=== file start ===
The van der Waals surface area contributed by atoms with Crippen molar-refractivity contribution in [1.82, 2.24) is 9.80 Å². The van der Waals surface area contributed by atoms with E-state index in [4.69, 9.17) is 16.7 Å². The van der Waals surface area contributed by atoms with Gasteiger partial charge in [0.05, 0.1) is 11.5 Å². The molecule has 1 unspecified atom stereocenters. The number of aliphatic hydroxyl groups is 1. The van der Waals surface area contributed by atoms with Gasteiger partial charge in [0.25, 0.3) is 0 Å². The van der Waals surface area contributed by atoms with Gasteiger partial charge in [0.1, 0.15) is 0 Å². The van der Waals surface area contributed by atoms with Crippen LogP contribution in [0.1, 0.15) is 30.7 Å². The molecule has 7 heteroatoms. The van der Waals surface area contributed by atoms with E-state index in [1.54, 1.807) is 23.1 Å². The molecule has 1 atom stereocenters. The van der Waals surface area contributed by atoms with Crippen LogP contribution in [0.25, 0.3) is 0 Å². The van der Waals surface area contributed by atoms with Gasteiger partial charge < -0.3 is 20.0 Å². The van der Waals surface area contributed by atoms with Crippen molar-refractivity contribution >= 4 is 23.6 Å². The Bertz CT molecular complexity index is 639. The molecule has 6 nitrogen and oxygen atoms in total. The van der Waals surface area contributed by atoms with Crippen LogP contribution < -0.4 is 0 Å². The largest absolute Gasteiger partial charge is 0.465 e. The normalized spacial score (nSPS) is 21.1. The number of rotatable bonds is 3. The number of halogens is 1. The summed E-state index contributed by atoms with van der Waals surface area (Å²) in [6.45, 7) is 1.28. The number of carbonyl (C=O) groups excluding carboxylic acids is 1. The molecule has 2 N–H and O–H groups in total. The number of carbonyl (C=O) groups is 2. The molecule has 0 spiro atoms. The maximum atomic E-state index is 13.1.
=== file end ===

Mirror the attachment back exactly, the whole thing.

The van der Waals surface area contributed by atoms with Crippen molar-refractivity contribution in [1.82, 2.24) is 9.80 Å². The van der Waals surface area contributed by atoms with E-state index in [4.69, 9.17) is 16.7 Å². The van der Waals surface area contributed by atoms with Gasteiger partial charge in [0.05, 0.1) is 11.5 Å². The molecule has 1 unspecified atom stereocenters. The number of aliphatic hydroxyl groups is 1. The van der Waals surface area contributed by atoms with Gasteiger partial charge in [0.25, 0.3) is 0 Å². The van der Waals surface area contributed by atoms with Gasteiger partial charge in [0.1, 0.15) is 0 Å². The van der Waals surface area contributed by atoms with Crippen LogP contribution in [0.1, 0.15) is 30.7 Å². The molecule has 7 heteroatoms. The van der Waals surface area contributed by atoms with E-state index in [1.54, 1.807) is 23.1 Å². The molecule has 1 atom stereocenters. The van der Waals surface area contributed by atoms with Crippen LogP contribution in [0.25, 0.3) is 0 Å². The van der Waals surface area contributed by atoms with Gasteiger partial charge < -0.3 is 20.0 Å². The van der Waals surface area contributed by atoms with Crippen molar-refractivity contribution >= 4 is 23.6 Å². The Bertz CT molecular complexity index is 639. The molecule has 6 nitrogen and oxygen atoms in total. The van der Waals surface area contributed by atoms with Crippen LogP contribution < -0.4 is 0 Å². The largest absolute Gasteiger partial charge is 0.465 e. The normalized spacial score (nSPS) is 21.1. The number of rotatable bonds is 3. The number of halogens is 1. The summed E-state index contributed by atoms with van der Waals surface area (Å²) in [6.45, 7) is 1.28. The number of carbonyl (C=O) groups excluding carboxylic acids is 1. The molecule has 2 N–H and O–H groups in total. The number of carbonyl (C=O) groups is 2. The molecule has 0 spiro atoms. The maximum atomic E-state index is 13.1.